I confess. I disobeyed orders when I marched into combat as a young man and I want to finally get it off my chest after all these years.
I removed my dog tags from around my neck because they were making too much noise in what soldiers in the Vietnam War called “the bush.” I didn’t want to let “Charlie” know we were searching for him and his Viet Cong brothers. I hid the tags in a rugged duffel bag left in the base camp from where we were shuttled off from by helicopters every two weeks to hump the jungle. I kept them secreted along my personal belongings and a bunch of military paraphernalia.
If you don’t know, the dog tags are used to identify a fallen soldier. They are needed to be placed on or near the body of a person killed in combat. They have pertinent information about you, including your social security number, your religion, and your blood type.
I never liked the feel of the chain around my neck. I didn’t like the scapular the Catholic Church wanted me to wear either. Nor could I abide with the masking tape soldiers were advised to use to tape the tags together. The tape prevented the metal from making noise and also blocking sunlight or moonlight from reflecting on ‘em.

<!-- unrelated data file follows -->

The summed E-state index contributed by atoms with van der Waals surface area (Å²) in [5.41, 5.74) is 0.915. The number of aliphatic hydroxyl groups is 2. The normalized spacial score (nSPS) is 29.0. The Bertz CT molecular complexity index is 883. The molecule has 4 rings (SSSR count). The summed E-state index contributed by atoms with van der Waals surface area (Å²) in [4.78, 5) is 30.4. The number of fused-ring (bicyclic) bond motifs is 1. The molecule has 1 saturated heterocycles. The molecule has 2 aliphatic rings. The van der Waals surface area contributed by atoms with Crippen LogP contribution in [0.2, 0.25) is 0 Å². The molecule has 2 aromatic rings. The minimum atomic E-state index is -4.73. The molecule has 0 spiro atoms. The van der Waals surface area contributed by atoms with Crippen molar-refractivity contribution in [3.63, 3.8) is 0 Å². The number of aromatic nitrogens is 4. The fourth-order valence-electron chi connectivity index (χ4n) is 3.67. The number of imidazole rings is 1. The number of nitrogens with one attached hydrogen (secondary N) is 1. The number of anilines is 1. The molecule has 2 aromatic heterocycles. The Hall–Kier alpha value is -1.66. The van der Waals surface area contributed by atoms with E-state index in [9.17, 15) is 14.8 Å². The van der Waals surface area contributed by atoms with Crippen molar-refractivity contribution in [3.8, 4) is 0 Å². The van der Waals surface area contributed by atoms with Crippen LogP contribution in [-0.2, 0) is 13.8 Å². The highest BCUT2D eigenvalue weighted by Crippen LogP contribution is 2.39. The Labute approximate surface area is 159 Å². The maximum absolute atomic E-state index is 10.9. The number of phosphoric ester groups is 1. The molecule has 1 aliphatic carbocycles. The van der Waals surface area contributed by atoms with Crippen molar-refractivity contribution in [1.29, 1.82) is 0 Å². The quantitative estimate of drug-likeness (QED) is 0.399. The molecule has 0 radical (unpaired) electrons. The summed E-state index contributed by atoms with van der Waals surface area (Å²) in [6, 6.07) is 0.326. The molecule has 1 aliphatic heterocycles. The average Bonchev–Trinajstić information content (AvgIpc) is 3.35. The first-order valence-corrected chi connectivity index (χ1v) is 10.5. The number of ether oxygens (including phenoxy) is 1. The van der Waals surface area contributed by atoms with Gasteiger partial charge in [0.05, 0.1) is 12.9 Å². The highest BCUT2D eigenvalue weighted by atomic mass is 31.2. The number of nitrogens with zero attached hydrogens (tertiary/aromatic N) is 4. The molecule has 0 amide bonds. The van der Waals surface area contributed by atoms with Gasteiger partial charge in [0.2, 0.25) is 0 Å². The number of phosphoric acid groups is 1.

If you’ve ever gone through basic training, you’d have some idea why they’re called “dog tags The ID tags actually resembled the same type used for dogs. In addition, nasty old drill sergeants treated you worse than a dog until you’ve earned the right to be called a soldier, paratrooper, marine, sailor, or airman.
Why were there two tags? According to an unofficial report, one tag was immediately taken from the neck of the fallen person (usually by a responsible officer) to show proof that that specific serviceman had been killed in action. The other tag remained at all times on or with the body so his or her identity would not be misplaced or lost.
While I never got caught “out of uniform” by not having them on, I eventually lost the tags the last day I was in the combat zone.
A helicopter airlifted me out of a base camp and I was then assigned to ride in the cab of a truck to get back to headquarters.
Someone told me to throw the duffel bag onto the back of the truck where a bunch of other bags was already loaded.
The roads were really rutted and chewed up. The bag apparently fell from the truck and I lost it and everything in it, including the old dog tags of mine.
Years later, a replica of the dog tags magically reappeared in my life, however. Unbeknown to me, my son Nicholas had contacted the army, got the information from tags, and had a picture of them tattooed to the center of his chest! Social Security number and all!